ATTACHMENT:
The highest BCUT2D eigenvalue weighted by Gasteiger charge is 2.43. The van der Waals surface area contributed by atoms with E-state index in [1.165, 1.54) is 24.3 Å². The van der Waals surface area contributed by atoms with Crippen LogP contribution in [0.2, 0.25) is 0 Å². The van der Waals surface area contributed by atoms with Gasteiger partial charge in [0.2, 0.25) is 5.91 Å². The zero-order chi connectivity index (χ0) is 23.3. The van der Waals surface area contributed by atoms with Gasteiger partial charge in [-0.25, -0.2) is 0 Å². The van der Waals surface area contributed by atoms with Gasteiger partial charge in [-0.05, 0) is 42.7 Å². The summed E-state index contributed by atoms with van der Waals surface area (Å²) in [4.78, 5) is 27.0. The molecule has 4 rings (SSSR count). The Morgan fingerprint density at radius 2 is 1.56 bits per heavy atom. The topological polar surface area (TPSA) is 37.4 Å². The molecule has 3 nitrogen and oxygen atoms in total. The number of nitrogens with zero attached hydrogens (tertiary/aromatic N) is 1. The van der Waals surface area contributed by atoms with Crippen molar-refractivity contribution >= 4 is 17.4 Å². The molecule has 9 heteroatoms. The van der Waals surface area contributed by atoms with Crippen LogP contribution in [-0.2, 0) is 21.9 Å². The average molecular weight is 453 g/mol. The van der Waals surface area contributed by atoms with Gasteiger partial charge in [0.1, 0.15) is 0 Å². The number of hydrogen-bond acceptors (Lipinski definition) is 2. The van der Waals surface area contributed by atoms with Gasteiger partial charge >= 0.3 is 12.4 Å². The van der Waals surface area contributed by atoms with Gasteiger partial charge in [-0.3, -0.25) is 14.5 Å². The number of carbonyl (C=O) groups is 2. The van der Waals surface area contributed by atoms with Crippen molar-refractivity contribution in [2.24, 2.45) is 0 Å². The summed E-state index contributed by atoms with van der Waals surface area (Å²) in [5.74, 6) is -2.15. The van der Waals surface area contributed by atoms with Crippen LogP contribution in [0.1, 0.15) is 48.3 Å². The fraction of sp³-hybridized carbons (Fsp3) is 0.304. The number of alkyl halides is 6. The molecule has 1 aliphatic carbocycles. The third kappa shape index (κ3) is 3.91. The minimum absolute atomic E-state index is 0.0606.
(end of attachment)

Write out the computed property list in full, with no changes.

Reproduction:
The highest BCUT2D eigenvalue weighted by Gasteiger charge is 2.43. The van der Waals surface area contributed by atoms with E-state index in [1.165, 1.54) is 24.3 Å². The van der Waals surface area contributed by atoms with Crippen LogP contribution in [0.2, 0.25) is 0 Å². The van der Waals surface area contributed by atoms with Gasteiger partial charge in [0.2, 0.25) is 5.91 Å². The zero-order chi connectivity index (χ0) is 23.3. The van der Waals surface area contributed by atoms with Gasteiger partial charge in [-0.25, -0.2) is 0 Å². The van der Waals surface area contributed by atoms with Gasteiger partial charge in [-0.05, 0) is 42.7 Å². The summed E-state index contributed by atoms with van der Waals surface area (Å²) in [4.78, 5) is 27.0. The molecule has 4 rings (SSSR count). The Morgan fingerprint density at radius 2 is 1.56 bits per heavy atom. The topological polar surface area (TPSA) is 37.4 Å². The molecule has 3 nitrogen and oxygen atoms in total. The number of nitrogens with zero attached hydrogens (tertiary/aromatic N) is 1. The van der Waals surface area contributed by atoms with Crippen molar-refractivity contribution >= 4 is 17.4 Å². The molecule has 9 heteroatoms. The van der Waals surface area contributed by atoms with Crippen LogP contribution in [-0.2, 0) is 21.9 Å². The average molecular weight is 453 g/mol. The van der Waals surface area contributed by atoms with Gasteiger partial charge in [0.1, 0.15) is 0 Å². The number of hydrogen-bond acceptors (Lipinski definition) is 2. The van der Waals surface area contributed by atoms with Gasteiger partial charge >= 0.3 is 12.4 Å². The van der Waals surface area contributed by atoms with Gasteiger partial charge in [-0.3, -0.25) is 14.5 Å². The number of carbonyl (C=O) groups is 2. The van der Waals surface area contributed by atoms with Crippen molar-refractivity contribution in [2.24, 2.45) is 0 Å². The summed E-state index contributed by atoms with van der Waals surface area (Å²) in [5.74, 6) is -2.15. The van der Waals surface area contributed by atoms with Crippen LogP contribution in [0.1, 0.15) is 48.3 Å². The fraction of sp³-hybridized carbons (Fsp3) is 0.304. The number of alkyl halides is 6. The molecule has 1 aliphatic carbocycles. The third kappa shape index (κ3) is 3.91. The minimum absolute atomic E-state index is 0.0606.